The Galaxy Z Flip runs Samsung’s One UI 2.0. The UI is extremely intuitive, and very well oriented with the foldable display. The UI also comes with a feature called Flex mode, but I want to address that as a separate feature I like about the device.
Camera is impressive
If I am being honest, the Galaxy Z Flip’s camera is surely not as good as Galaxy S20 Plus or S20 Ultra’s, however, in the four days I used the camera for both selfies, videos and rear camera pictures, it didn’t really disappoint me.
Although some indoor pictures seemed a little over-saturated, however. If you are mostly clicking pictures for your social media, then these pictures will definitely look great on your feed.
Low-light pictures were quite decent too, but low light slow-motion images are close to horrible.
Videos shot on the rear camera are great. They retain good details and are quite stable as well.
If you are a photography enthusiast, you may find a few shortcomings in the Galaxy Z Flip’s camera, however, for day-to-day photography, it won’t disappoint you. Your social media feed will still bedazzle!
You can click on the Flickr link below to see some sample shots taken from the Galaxy Z Flip.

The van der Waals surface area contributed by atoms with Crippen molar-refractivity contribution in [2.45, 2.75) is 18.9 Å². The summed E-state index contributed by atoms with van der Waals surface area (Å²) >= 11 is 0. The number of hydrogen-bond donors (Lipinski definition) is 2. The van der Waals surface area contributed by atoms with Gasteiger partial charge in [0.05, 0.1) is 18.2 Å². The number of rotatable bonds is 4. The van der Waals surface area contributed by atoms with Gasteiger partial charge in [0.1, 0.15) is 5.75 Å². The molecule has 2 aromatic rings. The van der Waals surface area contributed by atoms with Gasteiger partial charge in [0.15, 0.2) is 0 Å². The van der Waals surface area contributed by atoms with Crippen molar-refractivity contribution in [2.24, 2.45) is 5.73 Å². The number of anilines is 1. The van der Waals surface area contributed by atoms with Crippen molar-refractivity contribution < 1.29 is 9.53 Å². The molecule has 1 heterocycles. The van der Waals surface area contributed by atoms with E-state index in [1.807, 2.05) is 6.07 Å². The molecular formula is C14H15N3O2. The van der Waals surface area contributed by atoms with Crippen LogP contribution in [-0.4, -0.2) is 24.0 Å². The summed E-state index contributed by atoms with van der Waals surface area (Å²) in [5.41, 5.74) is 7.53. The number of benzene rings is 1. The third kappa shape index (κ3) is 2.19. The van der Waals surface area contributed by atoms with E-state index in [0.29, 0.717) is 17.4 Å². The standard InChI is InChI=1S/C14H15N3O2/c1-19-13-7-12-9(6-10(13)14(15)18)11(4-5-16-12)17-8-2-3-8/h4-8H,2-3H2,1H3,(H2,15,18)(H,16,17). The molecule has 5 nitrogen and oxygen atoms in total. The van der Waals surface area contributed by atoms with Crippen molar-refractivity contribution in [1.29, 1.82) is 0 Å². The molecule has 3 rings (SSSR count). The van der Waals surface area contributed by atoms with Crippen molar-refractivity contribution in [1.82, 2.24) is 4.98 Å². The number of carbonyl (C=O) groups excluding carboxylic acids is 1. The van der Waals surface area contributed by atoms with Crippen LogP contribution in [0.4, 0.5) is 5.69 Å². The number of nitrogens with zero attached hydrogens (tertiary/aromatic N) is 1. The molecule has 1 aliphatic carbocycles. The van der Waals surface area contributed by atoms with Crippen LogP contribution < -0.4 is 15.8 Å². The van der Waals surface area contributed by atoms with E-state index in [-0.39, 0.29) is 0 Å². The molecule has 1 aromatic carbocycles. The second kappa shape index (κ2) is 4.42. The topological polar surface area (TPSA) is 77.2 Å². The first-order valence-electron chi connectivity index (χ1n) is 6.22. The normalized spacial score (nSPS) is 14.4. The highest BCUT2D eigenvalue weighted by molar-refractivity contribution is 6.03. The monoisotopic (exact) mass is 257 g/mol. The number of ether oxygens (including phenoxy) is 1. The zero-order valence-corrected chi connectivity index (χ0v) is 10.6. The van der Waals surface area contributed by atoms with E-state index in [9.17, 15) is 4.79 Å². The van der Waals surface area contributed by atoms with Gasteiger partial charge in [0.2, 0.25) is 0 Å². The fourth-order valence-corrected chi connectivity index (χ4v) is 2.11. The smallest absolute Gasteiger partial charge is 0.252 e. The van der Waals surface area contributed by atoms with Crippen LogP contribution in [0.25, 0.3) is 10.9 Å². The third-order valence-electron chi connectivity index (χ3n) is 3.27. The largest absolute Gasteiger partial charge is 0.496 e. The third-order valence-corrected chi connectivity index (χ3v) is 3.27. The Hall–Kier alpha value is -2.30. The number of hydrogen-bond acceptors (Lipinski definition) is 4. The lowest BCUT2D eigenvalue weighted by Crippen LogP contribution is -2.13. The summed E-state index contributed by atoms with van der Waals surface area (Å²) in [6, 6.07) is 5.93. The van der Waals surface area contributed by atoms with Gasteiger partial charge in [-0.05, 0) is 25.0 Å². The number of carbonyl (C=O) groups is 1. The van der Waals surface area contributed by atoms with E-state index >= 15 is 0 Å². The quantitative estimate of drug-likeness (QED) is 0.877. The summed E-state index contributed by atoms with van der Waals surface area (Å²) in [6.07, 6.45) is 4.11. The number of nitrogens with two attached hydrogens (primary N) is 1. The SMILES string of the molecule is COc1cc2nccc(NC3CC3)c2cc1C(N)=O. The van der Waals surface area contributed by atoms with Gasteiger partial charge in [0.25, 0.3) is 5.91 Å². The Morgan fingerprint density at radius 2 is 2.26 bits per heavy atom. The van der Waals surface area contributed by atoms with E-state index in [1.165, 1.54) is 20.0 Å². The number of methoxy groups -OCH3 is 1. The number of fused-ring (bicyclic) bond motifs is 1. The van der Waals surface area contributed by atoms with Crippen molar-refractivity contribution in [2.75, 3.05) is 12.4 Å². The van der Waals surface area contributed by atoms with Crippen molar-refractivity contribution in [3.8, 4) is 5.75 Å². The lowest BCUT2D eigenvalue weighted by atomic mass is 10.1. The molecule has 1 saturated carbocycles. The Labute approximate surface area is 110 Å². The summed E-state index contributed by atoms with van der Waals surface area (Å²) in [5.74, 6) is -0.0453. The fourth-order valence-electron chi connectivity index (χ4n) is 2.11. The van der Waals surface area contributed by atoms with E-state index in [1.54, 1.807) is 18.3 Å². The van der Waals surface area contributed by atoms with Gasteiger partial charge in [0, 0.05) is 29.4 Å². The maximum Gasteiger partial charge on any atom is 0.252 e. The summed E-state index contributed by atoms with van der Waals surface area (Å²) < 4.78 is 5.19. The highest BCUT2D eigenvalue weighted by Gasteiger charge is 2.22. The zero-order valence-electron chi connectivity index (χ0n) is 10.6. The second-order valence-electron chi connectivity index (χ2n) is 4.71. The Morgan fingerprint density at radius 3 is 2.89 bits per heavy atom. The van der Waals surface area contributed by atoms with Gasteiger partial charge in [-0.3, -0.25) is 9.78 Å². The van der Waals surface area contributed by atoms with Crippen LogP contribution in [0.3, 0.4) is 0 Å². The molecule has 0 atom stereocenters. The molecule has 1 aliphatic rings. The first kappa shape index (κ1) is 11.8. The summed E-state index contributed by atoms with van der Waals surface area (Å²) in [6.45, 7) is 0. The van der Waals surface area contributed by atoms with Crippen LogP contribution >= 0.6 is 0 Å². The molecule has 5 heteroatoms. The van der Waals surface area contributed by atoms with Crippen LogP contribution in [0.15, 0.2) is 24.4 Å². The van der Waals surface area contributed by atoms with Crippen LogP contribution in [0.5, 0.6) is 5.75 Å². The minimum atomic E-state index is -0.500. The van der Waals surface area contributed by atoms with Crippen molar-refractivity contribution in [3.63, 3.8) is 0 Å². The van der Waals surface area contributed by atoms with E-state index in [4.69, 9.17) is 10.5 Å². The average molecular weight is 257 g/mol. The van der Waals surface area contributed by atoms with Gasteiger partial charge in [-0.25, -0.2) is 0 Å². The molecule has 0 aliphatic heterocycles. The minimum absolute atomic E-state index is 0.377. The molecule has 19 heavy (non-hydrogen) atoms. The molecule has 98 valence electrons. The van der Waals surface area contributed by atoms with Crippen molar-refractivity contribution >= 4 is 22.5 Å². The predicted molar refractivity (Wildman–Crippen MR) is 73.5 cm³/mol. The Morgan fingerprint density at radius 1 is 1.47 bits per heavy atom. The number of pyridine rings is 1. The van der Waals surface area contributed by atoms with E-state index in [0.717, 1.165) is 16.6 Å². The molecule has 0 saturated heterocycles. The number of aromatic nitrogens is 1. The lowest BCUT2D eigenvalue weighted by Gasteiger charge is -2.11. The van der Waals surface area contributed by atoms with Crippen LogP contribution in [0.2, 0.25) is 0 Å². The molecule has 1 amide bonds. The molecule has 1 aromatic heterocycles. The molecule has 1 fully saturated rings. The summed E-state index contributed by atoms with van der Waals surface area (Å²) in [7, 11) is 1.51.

The side-mounted fingerprint sensor was a good call!
I have also been reviewing the Galaxy S20 Plus, which comes with an in-display fingerprint sensor, and good lord is it annoying. I was so glad that Samsung chose to drop Qualcomm’s in-display fingerprint sensor and opted, instead, for a side-mounted sensor. It’s much faster because it’s capacitive, but I didn’t really like the placement. It’s on the side, which would normally be very handy, but Samsung, for some reason, placed it on the top half of the phone. You need to slide the phone down every time you want to reach it, especially if you have small hands like I do, and reposition the phone in an unnatural manner. On a normal phone, the placement would have been OK. On a flip, it’s not.